If you Google the term “emergency fund,” you will find many articles on what an emergency fund is and why you should start one. I started one in the April of 2013; I opened a 2-year raise your rate CD account with Ally Bank. The opening balance was $7,000 and the beginning annual percentage yield was 1.09%. At that time, I really thought I would not need that sum of money in the next two years.
However, in the April of this year, an investment opportunity came up. This opportunity was one that I really could not pass up. I needed cash, so I had to close my account early. I was searching on the Ally Bank website to see if I could do it online and transfer the balance to my regular bank account. It turned out I needed to call customer service to close the account.
On 4/21/2014 I gave them a call. Their phone representative asked me a few security questions to verify my identity. After providing her with that information, she then went on to ask me where I want the money to be deposited. She informed me that my early withdrawal penalty came out to be about $12.57 (60 days of interest) and the money will be in my non ally bank account on Tuesday 4/29 the latest. Much to my surprise, my regular bank account was credited on 4/23 in the amount of $7,066.25. It took only two days, way sooner than I expected. That was it. The entire process was quick and simple.
During the coming tax season, I will have to report the interest that is accrued in 2014 on my 2014 tax return. The good news is, the early withdrawal penalty is tax deductible. It will be an adjustment to income:
Closing out the account got me to wonder if opening a CD account was a mistake in the first place. Stocks had done very well in 2013. The S&P 500 had an annual percentage gain of ~30%. I am not saying that I definitely could have beaten the S&P500. But had I invested the $7,000 in stocks rather than a CD, I think I would have done better than $66.25. Hindsight is always 20/20 though. I was looking for a safe place to put my emergency fund. The stock market may have a higher reward, but it also has a higher risk. It is not the place to put an emergency fund (no matter how tempting it may be).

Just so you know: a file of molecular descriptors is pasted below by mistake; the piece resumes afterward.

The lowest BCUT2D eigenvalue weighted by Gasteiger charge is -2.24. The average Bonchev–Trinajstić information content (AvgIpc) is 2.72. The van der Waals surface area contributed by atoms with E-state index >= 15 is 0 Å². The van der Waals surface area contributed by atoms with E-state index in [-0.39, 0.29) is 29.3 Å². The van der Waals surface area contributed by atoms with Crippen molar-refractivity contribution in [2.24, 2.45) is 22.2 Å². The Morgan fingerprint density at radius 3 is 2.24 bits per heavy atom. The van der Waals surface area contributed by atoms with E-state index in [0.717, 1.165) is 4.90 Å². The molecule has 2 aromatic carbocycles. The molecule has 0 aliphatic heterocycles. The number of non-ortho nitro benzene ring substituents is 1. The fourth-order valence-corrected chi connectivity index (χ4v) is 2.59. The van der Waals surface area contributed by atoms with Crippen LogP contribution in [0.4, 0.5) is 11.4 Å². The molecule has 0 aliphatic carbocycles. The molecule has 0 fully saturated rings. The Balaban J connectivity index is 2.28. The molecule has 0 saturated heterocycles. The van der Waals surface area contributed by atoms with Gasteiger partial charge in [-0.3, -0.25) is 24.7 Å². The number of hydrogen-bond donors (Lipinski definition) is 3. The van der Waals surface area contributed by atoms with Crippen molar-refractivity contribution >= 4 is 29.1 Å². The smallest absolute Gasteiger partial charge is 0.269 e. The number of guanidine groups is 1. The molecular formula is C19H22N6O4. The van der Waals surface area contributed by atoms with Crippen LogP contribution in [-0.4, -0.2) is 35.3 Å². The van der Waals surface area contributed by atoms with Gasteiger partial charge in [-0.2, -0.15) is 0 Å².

What if I put the $7,000 in an Ally Savings account instead? How much interest would I have lose out? For simplicity, let’s assume that (1) the CD does reach maturity and (2) the rate remains at 1.09% for the entire 2-years.
2-year raise your rate CD, 1.09% annual percentage yield:
Ally Savings, 0.87% annual percentage yield:
The difference is $31.41. So had I put my money in Ally Savings instead, the most I could lose out is around thirty something dollars.
With the early withdrawal, what actually happened was that the $7,000 was in the CD account for a total of 378 days. If I put the money in an Ally Savings account, I would have gotten approximately $61.62 of interest. This is slightly less than the $66.25 that I actually received, but would have given me better access to my money. (Trust me, there were many days in 2013 where I just want to close out the account and invest in the stock market.) The difference is small enough that I am not sure if putting my money in a CD is a smart move after all.
Maybe my mistake was putting too much money into the CD. Maybe I should have just put $1,000~$2,000 into the CD and the rest into my savings account. I am trying to save up an emergency fund again. This time, when I have accumulated a nice sum of money (say $5,000-$7,000), I won’t put it in a CD. Don’t get me wrong though, I like Ally Bank, I still have a savings account with them. The rates on their CDs are very competitive with similar products out there. It’s just that a CD is not a financial instrument that fits my financial needs given the current interest environment.